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Protestants their alleged persecutions in former ages. Suppose they were at fault in the matter, does this justify Papal persecution? Or does it neutralize the conclusive evidence they furnish of Papal fallibility ?

Let us next see how our author deals with another great case which annihilates Papal infallibility.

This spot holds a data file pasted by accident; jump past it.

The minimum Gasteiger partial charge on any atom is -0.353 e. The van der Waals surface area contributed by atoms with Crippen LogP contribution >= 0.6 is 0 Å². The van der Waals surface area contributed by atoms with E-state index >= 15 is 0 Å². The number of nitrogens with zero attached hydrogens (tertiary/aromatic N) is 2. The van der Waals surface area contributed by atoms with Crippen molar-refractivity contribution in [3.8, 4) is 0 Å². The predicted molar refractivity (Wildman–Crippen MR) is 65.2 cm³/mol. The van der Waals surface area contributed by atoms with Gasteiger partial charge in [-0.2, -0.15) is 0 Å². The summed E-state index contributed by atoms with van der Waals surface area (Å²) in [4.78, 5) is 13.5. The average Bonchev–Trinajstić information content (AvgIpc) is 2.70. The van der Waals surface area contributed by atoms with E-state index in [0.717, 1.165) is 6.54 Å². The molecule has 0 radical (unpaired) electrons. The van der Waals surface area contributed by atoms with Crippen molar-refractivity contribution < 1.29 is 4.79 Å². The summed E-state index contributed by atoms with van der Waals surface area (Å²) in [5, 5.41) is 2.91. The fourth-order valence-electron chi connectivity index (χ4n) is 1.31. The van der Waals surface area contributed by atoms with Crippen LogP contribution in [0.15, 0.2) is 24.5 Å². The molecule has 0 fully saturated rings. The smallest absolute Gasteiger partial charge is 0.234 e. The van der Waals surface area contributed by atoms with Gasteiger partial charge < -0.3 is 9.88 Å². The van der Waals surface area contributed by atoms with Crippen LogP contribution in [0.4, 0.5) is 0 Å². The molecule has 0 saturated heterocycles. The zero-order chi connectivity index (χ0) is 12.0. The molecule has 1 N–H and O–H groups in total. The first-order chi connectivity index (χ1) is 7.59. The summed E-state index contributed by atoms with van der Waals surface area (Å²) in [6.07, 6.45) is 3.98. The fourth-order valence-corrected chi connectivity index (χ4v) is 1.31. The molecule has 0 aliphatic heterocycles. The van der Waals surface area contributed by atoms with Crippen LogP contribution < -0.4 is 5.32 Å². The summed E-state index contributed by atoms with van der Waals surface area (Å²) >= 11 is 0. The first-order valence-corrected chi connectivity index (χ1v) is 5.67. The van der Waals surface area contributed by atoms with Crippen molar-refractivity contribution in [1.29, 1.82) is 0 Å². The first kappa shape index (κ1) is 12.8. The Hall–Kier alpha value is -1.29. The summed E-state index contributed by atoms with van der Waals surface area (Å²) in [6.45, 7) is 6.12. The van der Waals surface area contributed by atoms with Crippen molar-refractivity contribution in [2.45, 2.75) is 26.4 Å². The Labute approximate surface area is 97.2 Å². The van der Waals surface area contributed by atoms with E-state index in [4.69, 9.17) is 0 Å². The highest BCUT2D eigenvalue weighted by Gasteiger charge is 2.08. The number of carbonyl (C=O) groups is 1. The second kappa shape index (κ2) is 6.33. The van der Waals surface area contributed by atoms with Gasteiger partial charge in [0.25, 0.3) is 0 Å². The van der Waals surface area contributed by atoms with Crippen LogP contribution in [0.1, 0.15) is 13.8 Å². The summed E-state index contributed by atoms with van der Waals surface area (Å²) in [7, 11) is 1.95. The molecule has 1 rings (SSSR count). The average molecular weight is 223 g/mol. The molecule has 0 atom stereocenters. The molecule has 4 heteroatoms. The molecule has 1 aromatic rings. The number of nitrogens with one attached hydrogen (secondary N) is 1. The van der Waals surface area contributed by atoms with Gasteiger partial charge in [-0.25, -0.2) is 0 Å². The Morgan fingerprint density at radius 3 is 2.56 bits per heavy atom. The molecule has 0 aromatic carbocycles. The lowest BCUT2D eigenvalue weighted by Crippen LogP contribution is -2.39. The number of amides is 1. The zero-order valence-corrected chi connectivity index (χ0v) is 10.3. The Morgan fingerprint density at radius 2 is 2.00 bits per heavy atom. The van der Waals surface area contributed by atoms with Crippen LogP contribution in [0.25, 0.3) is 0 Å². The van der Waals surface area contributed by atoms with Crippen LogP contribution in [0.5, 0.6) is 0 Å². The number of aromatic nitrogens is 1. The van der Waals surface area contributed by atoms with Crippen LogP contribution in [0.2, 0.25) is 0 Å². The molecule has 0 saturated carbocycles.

"Pope Honorius was condemned by the Fathers of the Sixth General Council, together with Sergius, Cyrus, Pyrthus, and other Monothelite heretics. When we have said this, we have exhausted all that history can furnish against the infallibility of St. Peter's chair. Does it prove any thing against that ivfallibility ? Let us see. The Head of the Church is infallible when, speaking as the Head of the Church, he gives a decision upon a matter of faith. Well, Sergius, with true Greek subtlety, endeavored to entrap Honorius into a heretical definition. Honorius declined to give any definition at all. Here are his words: Non xos OPORTET UNAM VEL DUAS OPERATIONES DEFINIENTES PRÆDICARE. It is not necessary to urge that the letters of Honorius were of a private and, as we should say, confidential character; that they were never made public until after his death; that they show, to any one who will take the trouble of reading them, that their author was no Monothelite, but was deceived by the adroit sentences of his Eastern correspondent, supposing him to speak, not of a Divine and a human will, but of two contrary wills of the spirit and of the flesh-all these are important considerations; but they are superfluous. It is enough that the Pope refused to exercise his apostolic prerogative. He gave no erroneous decision, for he decided nothing. But the Council condemned him. Certainly; and why? Utpote qui eos [Sergium et rel.] in his [erroribus] sequutus est. Not because he defined error, but because he allowed the errors of others. But this construction of the intention of the Council might be disputed. Let it pass, then; it also is superfluous. The Council is ecumenical only in so far as it was confirmed by the Holy See. It is by Pope Leo's letter of confirmation, therefore, that we must judge of the character of the condemnation passed upon his predecessor. Here, then, we have the famous Papal censure upon a Pope: "We anathematize the inventors of the new dogma'(then follow the names), 'and also Honorius, who did not strive with energy to maintain the purity of this apostolic church, by the teaching of the tradition of the Apostles, but who permitted that this church without spot (immaculatam) should become stained by profane treason.' Or, as it is exprossed in the letter to the bishops of Spain, • Honorius, who, failing in the duty of his apostolical authority, instead of extinguishing the flame of heresy, fomented it by neglect.' Honorius was frightened at the bare thought of a new Eastern heresy, and instead of Investigating and condemning, he strove to arrest the evil by hushing it. In a word, he erred, not in faith, but in judgment; he was condemned, not for heresy, but for negligence; non erravit definiendo, sed tacendo, et omittendo quod definiendum fuerat." (Pp. 333-4-5.)